These capabilities are useful in many applications. Below are some of the most common applications where we see marine robotics being used by service providers to bring value and useful information to their clients.
Aquaculture is the breeding, raising, and harvesting of fish, shellfish, and aquatic plants. ROVs are beneficial when it comes to inspecting various stages of production, including net inspection for fish security, net cleaning, monitoring fish health, and mortality extraction. This is done with both human-piloted ROVs and autonomous AUVs. One autonomous example is Richard Green and his team at the University of Canterbury, who developed a farm scanning system to help with aquaculture maintenance using a BlueROV2 and their own virtual piloting software.
Environmental surveys help us understand what is affecting our waters when it comes to pollution, hazardous substances, climate change, and more. They can also be used to monitor ecosystems and study marine organisms and their habitats, like this BlueROV2 being used by NIWA New Zealand to develop a non-invasive method of surveying scallop populations.
ROVs are important tools for inspecting the structural conditions of already existing waterways, bridges, and dams to ensure their safety, like ROV Orca by Planys Technologies. They can also be used to survey areas where new construction will take place. ROVs outfitted with the proper sensors can help identify the impact of construction and infrastructure on the surrounding ecosystem.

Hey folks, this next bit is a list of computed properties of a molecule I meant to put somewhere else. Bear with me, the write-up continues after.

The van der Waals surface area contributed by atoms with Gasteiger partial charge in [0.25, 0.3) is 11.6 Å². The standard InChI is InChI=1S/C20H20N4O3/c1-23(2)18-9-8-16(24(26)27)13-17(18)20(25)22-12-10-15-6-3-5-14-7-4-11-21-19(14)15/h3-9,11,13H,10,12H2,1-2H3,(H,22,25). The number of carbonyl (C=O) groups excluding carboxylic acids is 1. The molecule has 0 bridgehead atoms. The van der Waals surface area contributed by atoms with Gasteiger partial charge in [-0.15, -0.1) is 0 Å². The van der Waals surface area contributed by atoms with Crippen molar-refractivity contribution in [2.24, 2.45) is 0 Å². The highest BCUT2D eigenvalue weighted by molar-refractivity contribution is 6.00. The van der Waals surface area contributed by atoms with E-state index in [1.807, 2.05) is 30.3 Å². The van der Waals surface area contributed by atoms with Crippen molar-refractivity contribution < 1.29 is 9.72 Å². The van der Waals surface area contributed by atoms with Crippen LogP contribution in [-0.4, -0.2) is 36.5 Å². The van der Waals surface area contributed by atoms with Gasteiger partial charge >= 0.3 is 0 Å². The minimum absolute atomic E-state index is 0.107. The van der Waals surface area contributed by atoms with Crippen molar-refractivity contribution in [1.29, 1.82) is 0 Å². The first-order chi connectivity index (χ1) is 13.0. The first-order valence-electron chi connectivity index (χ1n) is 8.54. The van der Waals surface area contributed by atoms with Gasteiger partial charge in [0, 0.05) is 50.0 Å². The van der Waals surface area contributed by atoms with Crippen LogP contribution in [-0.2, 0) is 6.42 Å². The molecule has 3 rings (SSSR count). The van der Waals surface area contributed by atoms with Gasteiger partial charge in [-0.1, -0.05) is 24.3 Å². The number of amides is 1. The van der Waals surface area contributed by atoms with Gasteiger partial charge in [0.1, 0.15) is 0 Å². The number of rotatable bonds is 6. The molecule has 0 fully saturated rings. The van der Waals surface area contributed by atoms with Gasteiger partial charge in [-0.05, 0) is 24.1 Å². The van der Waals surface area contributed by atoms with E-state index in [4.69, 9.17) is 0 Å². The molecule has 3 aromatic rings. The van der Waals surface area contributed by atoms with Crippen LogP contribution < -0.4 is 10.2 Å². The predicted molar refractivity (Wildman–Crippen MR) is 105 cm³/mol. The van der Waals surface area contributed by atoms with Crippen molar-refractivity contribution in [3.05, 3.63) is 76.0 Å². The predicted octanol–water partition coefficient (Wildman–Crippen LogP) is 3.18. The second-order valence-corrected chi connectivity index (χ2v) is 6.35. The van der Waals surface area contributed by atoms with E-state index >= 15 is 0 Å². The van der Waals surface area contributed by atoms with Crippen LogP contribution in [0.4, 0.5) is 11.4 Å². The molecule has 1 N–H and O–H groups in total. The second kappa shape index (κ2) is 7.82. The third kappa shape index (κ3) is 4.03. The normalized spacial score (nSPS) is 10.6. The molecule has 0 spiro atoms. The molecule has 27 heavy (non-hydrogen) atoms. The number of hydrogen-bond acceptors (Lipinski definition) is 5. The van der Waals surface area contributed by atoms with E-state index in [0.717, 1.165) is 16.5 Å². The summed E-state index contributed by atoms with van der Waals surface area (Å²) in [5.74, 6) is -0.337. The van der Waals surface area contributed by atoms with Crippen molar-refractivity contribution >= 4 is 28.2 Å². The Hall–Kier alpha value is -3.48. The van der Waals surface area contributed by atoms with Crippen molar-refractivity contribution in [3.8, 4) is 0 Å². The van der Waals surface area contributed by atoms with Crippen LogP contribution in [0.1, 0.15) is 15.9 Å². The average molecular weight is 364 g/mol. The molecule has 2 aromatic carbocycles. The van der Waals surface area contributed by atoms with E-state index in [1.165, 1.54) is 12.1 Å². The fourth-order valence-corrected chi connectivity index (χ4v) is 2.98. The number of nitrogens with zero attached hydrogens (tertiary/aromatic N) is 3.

Inspecting pipelines in various industries and locations, such as sewers, potable water pipes, rainwater drainage pipes, and oil and gas pipelines is neither an easy nor safe task. ROVs equipped with lights, cameras, and sonar, like the new HD3 by JM Robotics, can be used to inspect the structural integrity of these pipelines and check for issues like corrosion, leaching, and temperature and pressure resistance. They can also be used inside the pipes to check for blockages.
Performing subsea inspections of ships and boats is important to ensure they remain functional and safe. ROVs equipped with cameras can allow the crew to inspect the exterior of the ship without having to get in the water. This BlueROV2 by Fraunhofer IGP can not only inspect the exterior of a ship, but can actually repair damaged coatings of maritime structures while underwater!
Like pipe inspections, tunnels are another hard-to-reach space. Tunnels can include mining operations, large draining channels, aqueducts, and culverts. ROVs, AUVs, and USVs, like the Platypus Explorer by Abyss Solutions, can utilize sensor and robotic engineering advances to inspect these tunnels without having to drain the water and inspect with humans. Abyss Solutions uses both LiDAR above the water and sonar below to create 3D maps of the tunnels.
With all of the customizations and modifications possible, the world of marine robotics is forever evolving. If you’re not ready to own one of these vehicles yourself but are interested in exploring more, we have created a Service Providers Map to help connect you with a service provider in your area!